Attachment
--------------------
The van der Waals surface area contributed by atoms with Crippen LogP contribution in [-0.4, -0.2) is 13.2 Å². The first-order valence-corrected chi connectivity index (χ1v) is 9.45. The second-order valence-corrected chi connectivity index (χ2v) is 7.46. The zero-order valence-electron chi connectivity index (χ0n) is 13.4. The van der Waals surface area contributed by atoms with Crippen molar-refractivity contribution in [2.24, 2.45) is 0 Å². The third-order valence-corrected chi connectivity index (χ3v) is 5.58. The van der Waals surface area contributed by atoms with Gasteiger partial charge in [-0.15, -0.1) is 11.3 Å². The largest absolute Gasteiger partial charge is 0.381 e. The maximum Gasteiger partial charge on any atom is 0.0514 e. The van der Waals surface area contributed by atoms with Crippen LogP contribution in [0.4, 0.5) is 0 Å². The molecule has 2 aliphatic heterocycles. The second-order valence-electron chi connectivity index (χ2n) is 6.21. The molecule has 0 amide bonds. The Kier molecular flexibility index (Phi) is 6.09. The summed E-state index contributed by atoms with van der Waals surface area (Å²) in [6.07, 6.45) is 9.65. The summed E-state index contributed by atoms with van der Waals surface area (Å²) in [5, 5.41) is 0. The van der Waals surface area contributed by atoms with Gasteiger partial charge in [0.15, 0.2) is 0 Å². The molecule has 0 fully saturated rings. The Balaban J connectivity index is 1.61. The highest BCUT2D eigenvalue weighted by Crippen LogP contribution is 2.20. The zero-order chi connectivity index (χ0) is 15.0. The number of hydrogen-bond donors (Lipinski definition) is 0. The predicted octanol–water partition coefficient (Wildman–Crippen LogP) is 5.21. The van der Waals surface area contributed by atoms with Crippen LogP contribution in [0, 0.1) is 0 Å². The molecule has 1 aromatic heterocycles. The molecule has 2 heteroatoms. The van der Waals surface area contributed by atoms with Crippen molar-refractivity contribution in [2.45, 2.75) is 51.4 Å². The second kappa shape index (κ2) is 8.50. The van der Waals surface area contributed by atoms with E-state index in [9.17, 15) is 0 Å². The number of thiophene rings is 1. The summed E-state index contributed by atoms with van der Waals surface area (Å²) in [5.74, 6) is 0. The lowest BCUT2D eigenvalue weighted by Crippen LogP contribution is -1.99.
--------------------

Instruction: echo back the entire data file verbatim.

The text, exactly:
The van der Waals surface area contributed by atoms with Crippen LogP contribution in [-0.4, -0.2) is 13.2 Å². The first-order valence-corrected chi connectivity index (χ1v) is 9.45. The second-order valence-corrected chi connectivity index (χ2v) is 7.46. The zero-order valence-electron chi connectivity index (χ0n) is 13.4. The van der Waals surface area contributed by atoms with Crippen molar-refractivity contribution in [2.24, 2.45) is 0 Å². The third-order valence-corrected chi connectivity index (χ3v) is 5.58. The van der Waals surface area contributed by atoms with Gasteiger partial charge in [-0.15, -0.1) is 11.3 Å². The largest absolute Gasteiger partial charge is 0.381 e. The maximum Gasteiger partial charge on any atom is 0.0514 e. The van der Waals surface area contributed by atoms with Crippen LogP contribution in [0.4, 0.5) is 0 Å². The molecule has 2 aliphatic heterocycles. The second-order valence-electron chi connectivity index (χ2n) is 6.21. The molecule has 0 amide bonds. The Kier molecular flexibility index (Phi) is 6.09. The summed E-state index contributed by atoms with van der Waals surface area (Å²) in [6.07, 6.45) is 9.65. The summed E-state index contributed by atoms with van der Waals surface area (Å²) in [5, 5.41) is 0. The van der Waals surface area contributed by atoms with Gasteiger partial charge in [0.15, 0.2) is 0 Å². The molecule has 0 fully saturated rings. The Balaban J connectivity index is 1.61. The highest BCUT2D eigenvalue weighted by Crippen LogP contribution is 2.20. The zero-order chi connectivity index (χ0) is 15.0. The number of hydrogen-bond donors (Lipinski definition) is 0. The predicted octanol–water partition coefficient (Wildman–Crippen LogP) is 5.21. The van der Waals surface area contributed by atoms with Crippen LogP contribution in [0, 0.1) is 0 Å². The molecule has 1 aromatic heterocycles. The molecule has 2 heteroatoms. The van der Waals surface area contributed by atoms with Crippen molar-refractivity contribution in [2.45, 2.75) is 51.4 Å². The second kappa shape index (κ2) is 8.50. The van der Waals surface area contributed by atoms with E-state index in [9.17, 15) is 0 Å². The number of thiophene rings is 1. The summed E-state index contributed by atoms with van der Waals surface area (Å²) in [5.74, 6) is 0. The lowest BCUT2D eigenvalue weighted by Crippen LogP contribution is -1.99.